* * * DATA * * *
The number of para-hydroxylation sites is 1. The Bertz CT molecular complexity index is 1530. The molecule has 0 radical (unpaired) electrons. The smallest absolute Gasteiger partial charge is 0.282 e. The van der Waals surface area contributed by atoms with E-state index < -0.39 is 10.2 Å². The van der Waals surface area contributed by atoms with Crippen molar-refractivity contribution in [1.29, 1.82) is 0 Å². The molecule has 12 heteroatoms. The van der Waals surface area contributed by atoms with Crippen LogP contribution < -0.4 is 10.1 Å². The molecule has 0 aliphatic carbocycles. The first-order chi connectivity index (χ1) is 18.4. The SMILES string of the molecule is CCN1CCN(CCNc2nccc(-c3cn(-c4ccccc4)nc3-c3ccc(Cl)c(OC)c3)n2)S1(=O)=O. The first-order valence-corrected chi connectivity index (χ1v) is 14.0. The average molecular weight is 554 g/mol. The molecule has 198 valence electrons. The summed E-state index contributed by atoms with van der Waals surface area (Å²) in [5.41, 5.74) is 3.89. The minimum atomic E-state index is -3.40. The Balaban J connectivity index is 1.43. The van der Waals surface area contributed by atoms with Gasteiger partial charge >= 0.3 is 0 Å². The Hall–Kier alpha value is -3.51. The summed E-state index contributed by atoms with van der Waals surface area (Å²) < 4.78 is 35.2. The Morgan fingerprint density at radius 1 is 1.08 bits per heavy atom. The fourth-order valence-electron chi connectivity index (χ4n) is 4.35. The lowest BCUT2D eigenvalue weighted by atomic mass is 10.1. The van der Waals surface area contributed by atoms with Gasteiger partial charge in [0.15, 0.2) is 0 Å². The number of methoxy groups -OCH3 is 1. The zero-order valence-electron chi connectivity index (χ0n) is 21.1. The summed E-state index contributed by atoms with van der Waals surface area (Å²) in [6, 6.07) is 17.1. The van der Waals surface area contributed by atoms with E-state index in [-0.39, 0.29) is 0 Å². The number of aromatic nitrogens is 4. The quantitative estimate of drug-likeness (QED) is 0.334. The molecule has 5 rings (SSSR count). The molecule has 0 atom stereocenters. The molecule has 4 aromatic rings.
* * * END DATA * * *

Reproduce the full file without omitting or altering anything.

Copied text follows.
The number of para-hydroxylation sites is 1. The Bertz CT molecular complexity index is 1530. The molecule has 0 radical (unpaired) electrons. The smallest absolute Gasteiger partial charge is 0.282 e. The van der Waals surface area contributed by atoms with E-state index < -0.39 is 10.2 Å². The van der Waals surface area contributed by atoms with Crippen molar-refractivity contribution in [1.29, 1.82) is 0 Å². The molecule has 12 heteroatoms. The van der Waals surface area contributed by atoms with Crippen LogP contribution < -0.4 is 10.1 Å². The molecule has 0 aliphatic carbocycles. The first-order chi connectivity index (χ1) is 18.4. The SMILES string of the molecule is CCN1CCN(CCNc2nccc(-c3cn(-c4ccccc4)nc3-c3ccc(Cl)c(OC)c3)n2)S1(=O)=O. The first-order valence-corrected chi connectivity index (χ1v) is 14.0. The average molecular weight is 554 g/mol. The molecule has 198 valence electrons. The summed E-state index contributed by atoms with van der Waals surface area (Å²) in [5.41, 5.74) is 3.89. The minimum atomic E-state index is -3.40. The Balaban J connectivity index is 1.43. The van der Waals surface area contributed by atoms with Gasteiger partial charge >= 0.3 is 0 Å². The Hall–Kier alpha value is -3.51. The summed E-state index contributed by atoms with van der Waals surface area (Å²) < 4.78 is 35.2. The Morgan fingerprint density at radius 1 is 1.08 bits per heavy atom. The fourth-order valence-electron chi connectivity index (χ4n) is 4.35. The lowest BCUT2D eigenvalue weighted by atomic mass is 10.1. The van der Waals surface area contributed by atoms with Gasteiger partial charge in [0.15, 0.2) is 0 Å². The number of methoxy groups -OCH3 is 1. The zero-order valence-electron chi connectivity index (χ0n) is 21.1. The summed E-state index contributed by atoms with van der Waals surface area (Å²) in [6, 6.07) is 17.1. The van der Waals surface area contributed by atoms with E-state index in [-0.39, 0.29) is 0 Å². The number of aromatic nitrogens is 4. The quantitative estimate of drug-likeness (QED) is 0.334. The molecule has 5 rings (SSSR count). The molecule has 0 atom stereocenters. The molecule has 4 aromatic rings.